A trip from Banaras to Hyderabad around 1000 miles took just over 30 hours on a train. Juggernaut took this trip four decades ago when he was a graduate student briefly at Banaras Hindu University. The slow moving train stopped at numerous stations including Allahabad, the birth place of Nehru, the first Prime Minister of India, immediately after independence from Great Britain in 1947.
Itarsi Junction is halfway to Hyderabad, around 500 miles from Banaras, one of the largest railway stations in India located in central part of the country. As the train approached Itarsi, the rail tracks were multiplied on either side of the running train, some ran parallel and others curved away in different directions. On some tracks crowded trains were just leaving the platform while others slowly approaching the train stop. Several freight trains were parked at a distance on the rail-spur for loading and unloading. In between the tracks, maintenance crew was working in very close proximity to the running trains without fear. From large open windows, one cans see signal men operating the levers arranged in series in the control room to change the direction of trains while others were weaving green flags to the trains just leaving station. Looking from the train window Juggernaut was amazed at the complexity of the operations as the train slowly pulled into the Itarsi station.
Decades ago, many locomotive engines were still running on coal and few on diesel. The steam engines puffing black smoke and letting out excess steam with characteristic hissing sound was an experience to remember lifelong.
As the train slowed down on approaching the platform, the station appointed porters in crimson uniform ran on the platform along the halting train to jump into the railcars to seek passengers to carry their baggage to parking lots. Holding on to one or two pieces of baggage, the porters bargain with the passengers on carrying charges, some porters bold enough to take hold of the baggage and move quickly onto the platform only to demand exorbitant fee later. Few porters fight among themselves, holding a piece of passengers’ baggage leaving the passenger in confusion. This drama occurs at every busy train station. A station like Itarsi junction with multiple platforms with several trains arriving and departing at the same time, the place was a chaos with porters, passengers and visitors bumping each other.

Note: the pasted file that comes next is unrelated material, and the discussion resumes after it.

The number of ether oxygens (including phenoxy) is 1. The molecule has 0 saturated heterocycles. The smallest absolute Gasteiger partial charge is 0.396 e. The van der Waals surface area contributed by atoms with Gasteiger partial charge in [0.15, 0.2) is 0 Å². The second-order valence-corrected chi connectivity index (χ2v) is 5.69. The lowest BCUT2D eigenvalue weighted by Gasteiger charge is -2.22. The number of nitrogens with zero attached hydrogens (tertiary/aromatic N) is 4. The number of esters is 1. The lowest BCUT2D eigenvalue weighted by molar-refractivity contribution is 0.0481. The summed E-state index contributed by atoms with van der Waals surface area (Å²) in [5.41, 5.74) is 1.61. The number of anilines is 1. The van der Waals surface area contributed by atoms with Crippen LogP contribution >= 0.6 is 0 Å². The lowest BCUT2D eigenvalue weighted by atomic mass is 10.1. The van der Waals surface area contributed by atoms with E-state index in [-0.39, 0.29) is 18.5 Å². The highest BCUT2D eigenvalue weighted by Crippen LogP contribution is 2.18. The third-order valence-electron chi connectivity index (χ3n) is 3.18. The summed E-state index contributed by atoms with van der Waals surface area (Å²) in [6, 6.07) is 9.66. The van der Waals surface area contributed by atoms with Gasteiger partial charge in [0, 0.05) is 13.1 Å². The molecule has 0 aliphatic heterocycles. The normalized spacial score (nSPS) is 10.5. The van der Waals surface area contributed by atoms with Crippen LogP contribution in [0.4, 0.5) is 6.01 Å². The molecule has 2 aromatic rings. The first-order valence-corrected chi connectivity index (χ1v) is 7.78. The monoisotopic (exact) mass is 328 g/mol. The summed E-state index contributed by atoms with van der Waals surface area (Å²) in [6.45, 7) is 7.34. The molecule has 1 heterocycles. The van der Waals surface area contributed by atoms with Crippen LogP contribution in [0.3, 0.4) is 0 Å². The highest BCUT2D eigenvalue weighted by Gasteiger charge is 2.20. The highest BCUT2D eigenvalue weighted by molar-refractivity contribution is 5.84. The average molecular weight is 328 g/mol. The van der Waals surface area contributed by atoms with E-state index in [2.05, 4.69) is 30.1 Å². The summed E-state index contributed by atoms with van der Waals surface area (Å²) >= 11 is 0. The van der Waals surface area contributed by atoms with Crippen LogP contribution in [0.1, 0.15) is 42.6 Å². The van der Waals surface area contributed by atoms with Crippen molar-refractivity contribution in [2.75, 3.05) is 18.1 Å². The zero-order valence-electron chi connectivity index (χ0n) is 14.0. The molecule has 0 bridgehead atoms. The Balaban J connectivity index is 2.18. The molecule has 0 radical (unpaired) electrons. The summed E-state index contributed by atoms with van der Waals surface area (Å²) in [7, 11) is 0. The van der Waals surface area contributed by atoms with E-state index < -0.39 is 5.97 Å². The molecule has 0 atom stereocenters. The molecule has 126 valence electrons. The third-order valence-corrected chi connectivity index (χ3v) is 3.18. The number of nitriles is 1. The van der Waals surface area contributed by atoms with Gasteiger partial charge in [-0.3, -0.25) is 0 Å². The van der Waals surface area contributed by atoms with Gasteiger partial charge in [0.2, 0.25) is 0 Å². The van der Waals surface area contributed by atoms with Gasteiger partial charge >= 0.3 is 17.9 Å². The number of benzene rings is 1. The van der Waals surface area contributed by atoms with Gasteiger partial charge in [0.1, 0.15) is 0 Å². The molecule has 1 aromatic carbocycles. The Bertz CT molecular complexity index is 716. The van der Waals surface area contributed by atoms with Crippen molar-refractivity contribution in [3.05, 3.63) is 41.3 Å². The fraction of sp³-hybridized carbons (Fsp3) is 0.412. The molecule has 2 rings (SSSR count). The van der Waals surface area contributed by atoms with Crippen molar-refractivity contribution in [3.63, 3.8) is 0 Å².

Juggernaut walked up and down the platform looking at several food stalls only to find that every stand was selling the same items; boiled potatoes arranged like boiled eggs on a rack and Puri, a deep fried flat brad, and chai or tea to drink. For a such a busy railway junction at the cross roads of the country, there was no choice at the of food carts.
With so many trains crisscrossing the Itarsi station carrying millions of passengers, the facilities for travelling passengers at the station were very limited then.
At the Itarsi station like any other railway station in India, the train tracks also serve as receptacle for passenger’s trash. Passengers routinely threw empty food containers, fruit peelings and other waste on the tracks hoping the heavy train wheels would crush the trash like a trash disintegrator under a kitchen sink. All the waste food on the tracks feed the massive rat population making the tracks at the platform the most unsanitary place for people working on the tracks.
During the last four decades, the Itarsi station certainly would have modernized. Now, gone with steam locomotives, only diesel and electrical trains carry passengers. One would expect a great deal of improvement in rest rooms and sanitary facilities for the benefit the passengers at the station. Hopefully the food vendors were providing more choice like idly, dosa and upma, and coffee in addition to tea. More importantly, the passengers were stopped using the railway tracks as dust bin and the health authorities got a grip on rat population on the tracks.
Itarsi Junction is a marvelous railway terminal to travel through to watch the massive rail yard with innumerous tracks with trains pulling in and out of the terminal particularly during night time under the glaring floodlights.